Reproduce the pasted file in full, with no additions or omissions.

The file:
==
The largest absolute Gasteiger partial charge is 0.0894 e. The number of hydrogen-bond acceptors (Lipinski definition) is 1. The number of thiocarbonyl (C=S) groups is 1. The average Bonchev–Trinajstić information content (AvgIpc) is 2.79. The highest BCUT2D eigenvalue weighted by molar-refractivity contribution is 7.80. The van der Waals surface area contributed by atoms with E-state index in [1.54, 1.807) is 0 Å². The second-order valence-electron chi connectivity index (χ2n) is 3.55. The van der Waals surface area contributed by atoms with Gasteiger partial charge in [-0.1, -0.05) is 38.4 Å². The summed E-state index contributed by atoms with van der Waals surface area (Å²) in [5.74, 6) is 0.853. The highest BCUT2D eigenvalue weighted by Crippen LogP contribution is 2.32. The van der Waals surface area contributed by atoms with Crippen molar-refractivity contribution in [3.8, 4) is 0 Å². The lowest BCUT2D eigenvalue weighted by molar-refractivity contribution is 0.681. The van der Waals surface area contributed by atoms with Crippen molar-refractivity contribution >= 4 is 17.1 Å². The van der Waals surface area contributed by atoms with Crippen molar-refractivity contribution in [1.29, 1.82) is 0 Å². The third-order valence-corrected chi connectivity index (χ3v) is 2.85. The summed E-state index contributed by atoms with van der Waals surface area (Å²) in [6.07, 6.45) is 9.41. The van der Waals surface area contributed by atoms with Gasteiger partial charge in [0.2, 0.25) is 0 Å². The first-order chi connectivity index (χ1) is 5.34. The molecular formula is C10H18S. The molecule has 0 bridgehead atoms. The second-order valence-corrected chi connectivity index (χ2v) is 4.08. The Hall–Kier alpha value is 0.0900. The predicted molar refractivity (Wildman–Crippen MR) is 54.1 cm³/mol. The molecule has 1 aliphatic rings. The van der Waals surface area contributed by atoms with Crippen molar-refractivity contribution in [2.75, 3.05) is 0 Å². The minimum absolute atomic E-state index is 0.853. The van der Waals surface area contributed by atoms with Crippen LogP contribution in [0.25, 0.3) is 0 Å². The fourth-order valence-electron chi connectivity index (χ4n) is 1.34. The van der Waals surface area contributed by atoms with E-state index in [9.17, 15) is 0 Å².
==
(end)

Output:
The largest absolute Gasteiger partial charge is 0.0894 e. The number of hydrogen-bond acceptors (Lipinski definition) is 1. The number of thiocarbonyl (C=S) groups is 1. The average Bonchev–Trinajstić information content (AvgIpc) is 2.79. The highest BCUT2D eigenvalue weighted by molar-refractivity contribution is 7.80. The van der Waals surface area contributed by atoms with E-state index in [1.54, 1.807) is 0 Å². The second-order valence-electron chi connectivity index (χ2n) is 3.55. The van der Waals surface area contributed by atoms with Gasteiger partial charge in [-0.1, -0.05) is 38.4 Å². The summed E-state index contributed by atoms with van der Waals surface area (Å²) in [5.74, 6) is 0.853. The highest BCUT2D eigenvalue weighted by Crippen LogP contribution is 2.32. The van der Waals surface area contributed by atoms with Crippen molar-refractivity contribution in [3.8, 4) is 0 Å². The lowest BCUT2D eigenvalue weighted by molar-refractivity contribution is 0.681. The van der Waals surface area contributed by atoms with Crippen molar-refractivity contribution >= 4 is 17.1 Å². The van der Waals surface area contributed by atoms with Crippen molar-refractivity contribution in [1.29, 1.82) is 0 Å². The third-order valence-corrected chi connectivity index (χ3v) is 2.85. The summed E-state index contributed by atoms with van der Waals surface area (Å²) in [6.07, 6.45) is 9.41. The van der Waals surface area contributed by atoms with Gasteiger partial charge in [0.2, 0.25) is 0 Å². The first-order chi connectivity index (χ1) is 5.34. The molecular formula is C10H18S. The molecule has 0 bridgehead atoms. The second-order valence-corrected chi connectivity index (χ2v) is 4.08. The Hall–Kier alpha value is 0.0900. The predicted molar refractivity (Wildman–Crippen MR) is 54.1 cm³/mol. The molecule has 1 aliphatic rings. The van der Waals surface area contributed by atoms with Crippen molar-refractivity contribution in [2.75, 3.05) is 0 Å². The minimum absolute atomic E-state index is 0.853. The van der Waals surface area contributed by atoms with Crippen LogP contribution in [0.25, 0.3) is 0 Å². The fourth-order valence-electron chi connectivity index (χ4n) is 1.34. The van der Waals surface area contributed by atoms with E-state index in [9.17, 15) is 0 Å².